Long Service Benefits Portability Bill 2018
I take great pleasure in joining the debate on the Long Service Benefits Portability Bill 2018. I am following the member for Eildon. I quite like the member for Eildon, but I think that some of the things she said in her contribution just show how far this current Liberal Party has strayed from the small-l liberal, fairness-based party it was in the 1970s. While the member for Eildon said that employees are the lifeblood of an organisation, I think that some of the things that come out of the mouths of the so-called Liberal Party these days are more about getting blood out of a stone from workers.
I was reminded that I was at the end of primary school in 1976, when the first portable long service leave scheme was introduced. It was actually, ironically, introduced by a Liberal government. I have not heard other speakers from the other side, but I did hear the member for Eildon. What I would say to those opposite, who I understand are opposing this bill, is that this is about workers in the contract cleaning, security and community services sectors, including early childhood educators, and the long service leave that they deserve.
It was for the same reasons, the very same reasons, that the then Liberal government in 1976 introduced portable long service leave in the construction industry — because many of these employment arrangements are constantly on contract. I would urge the members on the other side who are opposing this bill to look in the faces of the security guards that protect us here in the Parliament every day, because most of them are contract employees. I have been here 15 years, and many of those employees are the same people and they have been here for a long time. These are the employees, these are the workers, that we are actually talking about.
When the member for Eildon mentioned the disability sector, what the disability sector wants is a good-quality workforce that is consistent. People with disability want continuity of care. What is going to occur in this system means that the person with a disability can choose who they work with, but it goes without saying that in this system there are going to be numerous contract arrangements. If you are a good disability worker, you will be working in a local community like mine. The six local government areas that came on in the north-eastern suburbs were the first ones after the national disability insurance scheme (NDIS) trial in the Barwon region.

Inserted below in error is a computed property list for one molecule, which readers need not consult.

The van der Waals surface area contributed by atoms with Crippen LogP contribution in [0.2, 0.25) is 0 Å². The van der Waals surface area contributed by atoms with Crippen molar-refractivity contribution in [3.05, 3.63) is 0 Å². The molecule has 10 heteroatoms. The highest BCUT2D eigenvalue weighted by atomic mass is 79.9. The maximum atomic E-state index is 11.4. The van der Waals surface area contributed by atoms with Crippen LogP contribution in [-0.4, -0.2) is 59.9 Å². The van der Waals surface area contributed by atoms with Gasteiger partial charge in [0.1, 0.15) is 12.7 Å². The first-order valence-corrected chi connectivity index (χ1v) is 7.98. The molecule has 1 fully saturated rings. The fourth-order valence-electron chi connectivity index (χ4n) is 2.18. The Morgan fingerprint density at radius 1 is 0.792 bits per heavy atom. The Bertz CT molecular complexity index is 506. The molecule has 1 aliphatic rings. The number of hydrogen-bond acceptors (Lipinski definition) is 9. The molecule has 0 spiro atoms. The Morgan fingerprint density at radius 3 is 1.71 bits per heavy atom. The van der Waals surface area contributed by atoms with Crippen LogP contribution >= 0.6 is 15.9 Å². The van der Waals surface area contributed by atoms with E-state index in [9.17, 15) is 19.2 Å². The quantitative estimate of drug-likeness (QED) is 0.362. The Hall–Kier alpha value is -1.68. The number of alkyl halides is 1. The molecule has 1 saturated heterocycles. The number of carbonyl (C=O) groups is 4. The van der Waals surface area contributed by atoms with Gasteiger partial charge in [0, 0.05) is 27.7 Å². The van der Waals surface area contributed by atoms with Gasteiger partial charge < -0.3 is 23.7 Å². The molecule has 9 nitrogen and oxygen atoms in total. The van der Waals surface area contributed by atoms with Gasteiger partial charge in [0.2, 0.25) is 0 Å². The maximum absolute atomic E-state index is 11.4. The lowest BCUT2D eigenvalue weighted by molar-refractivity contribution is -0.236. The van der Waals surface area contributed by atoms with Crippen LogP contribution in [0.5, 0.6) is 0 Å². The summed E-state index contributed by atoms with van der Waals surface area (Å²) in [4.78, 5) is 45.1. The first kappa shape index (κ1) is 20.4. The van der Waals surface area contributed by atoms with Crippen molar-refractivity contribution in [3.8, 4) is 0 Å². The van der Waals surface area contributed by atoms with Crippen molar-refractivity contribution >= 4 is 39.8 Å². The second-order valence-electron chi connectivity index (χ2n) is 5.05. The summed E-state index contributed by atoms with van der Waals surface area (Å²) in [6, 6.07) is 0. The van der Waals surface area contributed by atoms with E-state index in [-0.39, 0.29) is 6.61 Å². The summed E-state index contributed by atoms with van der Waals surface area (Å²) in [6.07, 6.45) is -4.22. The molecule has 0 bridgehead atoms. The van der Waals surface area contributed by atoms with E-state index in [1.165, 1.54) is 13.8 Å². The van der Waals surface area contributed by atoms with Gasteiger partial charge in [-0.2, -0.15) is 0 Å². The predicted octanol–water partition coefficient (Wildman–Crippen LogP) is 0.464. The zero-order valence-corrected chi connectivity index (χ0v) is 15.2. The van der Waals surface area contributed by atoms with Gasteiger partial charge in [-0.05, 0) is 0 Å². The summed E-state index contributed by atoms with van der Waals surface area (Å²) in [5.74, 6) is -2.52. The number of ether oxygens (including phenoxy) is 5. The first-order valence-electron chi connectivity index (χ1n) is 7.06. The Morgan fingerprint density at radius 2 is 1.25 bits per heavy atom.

It actually means that you might be a disability worker and you may have contracts with five or six or seven people that you are caring for in the same day. This could go on for years and years and years. You might be working with the same people, caring for those same people, but you would have individual contract arrangements with each of them, because that is what the system allows: for the individual with a disability to be able to choose in that way.
But I do not think that anyone with a disability who is now getting access to a service that they have never had before, or their carers, want a low-quality, low-skill or low-benefit workforce to be caring for them. They want the best to be caring for them, and I am sure that they want the best for the people caring for them. Many of those people with disability and their carers will be able to get back into the workforce or get into the workforce for the very first time. The Productivity Commission identified that it was a huge cost to the productivity of this country that we have such a low rate of people with disability in employment. It beggars belief that those opposite would use the idea of people with disability and the NDIS as a reason why this bill should not be supported.
I and a number of my parliamentary colleagues who are in the chamber right now met with many workers — cleaners — who over decades may be cleaning the same buildings but involved with different contractors. This is hugely physical work. It has a high rate of injuries. It is not very well paid. When you have someone in your home or in your workplace who is cleaning, they are actually in a position of trust. The fact that they are not rewarded with the other benefits that other employees take for granted is really a risk. It should not be a risk that we subject workplaces to. We should not be putting employees in this position.
I was really taken with the women that came to see us. They have got families, the rate of injuries that they had was significant and some were getting older. They said, ‘We need this long service leave. We need our bodies to have a break. For the same reasons why portable long service leave was introduced into the construction industry in 1976, that is why we need it now’.
I notice that no-one from the Greens party is in here. I do not know if they have spoken on this bill. They come out with their mealy-mouthed nonsense about the so-called ‘old parties’, saying that there is no difference between the so-called old parties. The oldest political party in Australia, which has always backed workers, will continue to back workers.
One of the biggest problems in this country is that we have a low-wage economy. We actually need an improvement in pay and an improvement in conditions. I am not surprised that those opposite will always back the big end of town whenever there is a bill before this house that is about workers and looking after them.